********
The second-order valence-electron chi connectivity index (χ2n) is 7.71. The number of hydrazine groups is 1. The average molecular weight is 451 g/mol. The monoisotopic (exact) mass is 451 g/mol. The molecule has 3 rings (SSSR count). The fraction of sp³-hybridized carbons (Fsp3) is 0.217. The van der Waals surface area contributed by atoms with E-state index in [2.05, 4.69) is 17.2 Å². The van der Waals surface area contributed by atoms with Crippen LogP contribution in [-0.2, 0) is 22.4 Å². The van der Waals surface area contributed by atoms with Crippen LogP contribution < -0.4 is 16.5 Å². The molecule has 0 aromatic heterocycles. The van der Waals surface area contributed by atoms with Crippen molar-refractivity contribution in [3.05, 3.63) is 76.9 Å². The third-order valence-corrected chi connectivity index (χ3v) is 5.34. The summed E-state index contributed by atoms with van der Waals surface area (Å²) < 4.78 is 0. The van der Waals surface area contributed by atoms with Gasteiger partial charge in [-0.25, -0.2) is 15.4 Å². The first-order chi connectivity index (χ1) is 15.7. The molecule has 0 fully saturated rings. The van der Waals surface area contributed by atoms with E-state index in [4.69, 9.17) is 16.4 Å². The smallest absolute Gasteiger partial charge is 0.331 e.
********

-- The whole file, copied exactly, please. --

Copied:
The second-order valence-electron chi connectivity index (χ2n) is 7.71. The number of hydrazine groups is 1. The average molecular weight is 451 g/mol. The monoisotopic (exact) mass is 451 g/mol. The molecule has 3 rings (SSSR count). The fraction of sp³-hybridized carbons (Fsp3) is 0.217. The van der Waals surface area contributed by atoms with E-state index in [2.05, 4.69) is 17.2 Å². The van der Waals surface area contributed by atoms with Crippen LogP contribution in [-0.2, 0) is 22.4 Å². The van der Waals surface area contributed by atoms with Crippen LogP contribution < -0.4 is 16.5 Å². The molecule has 0 aromatic heterocycles. The van der Waals surface area contributed by atoms with Crippen molar-refractivity contribution in [3.05, 3.63) is 76.9 Å². The third-order valence-corrected chi connectivity index (χ3v) is 5.34. The summed E-state index contributed by atoms with van der Waals surface area (Å²) < 4.78 is 0. The van der Waals surface area contributed by atoms with Gasteiger partial charge in [-0.25, -0.2) is 15.4 Å². The first-order chi connectivity index (χ1) is 15.7. The molecule has 0 fully saturated rings. The van der Waals surface area contributed by atoms with E-state index in [4.69, 9.17) is 16.4 Å². The smallest absolute Gasteiger partial charge is 0.331 e.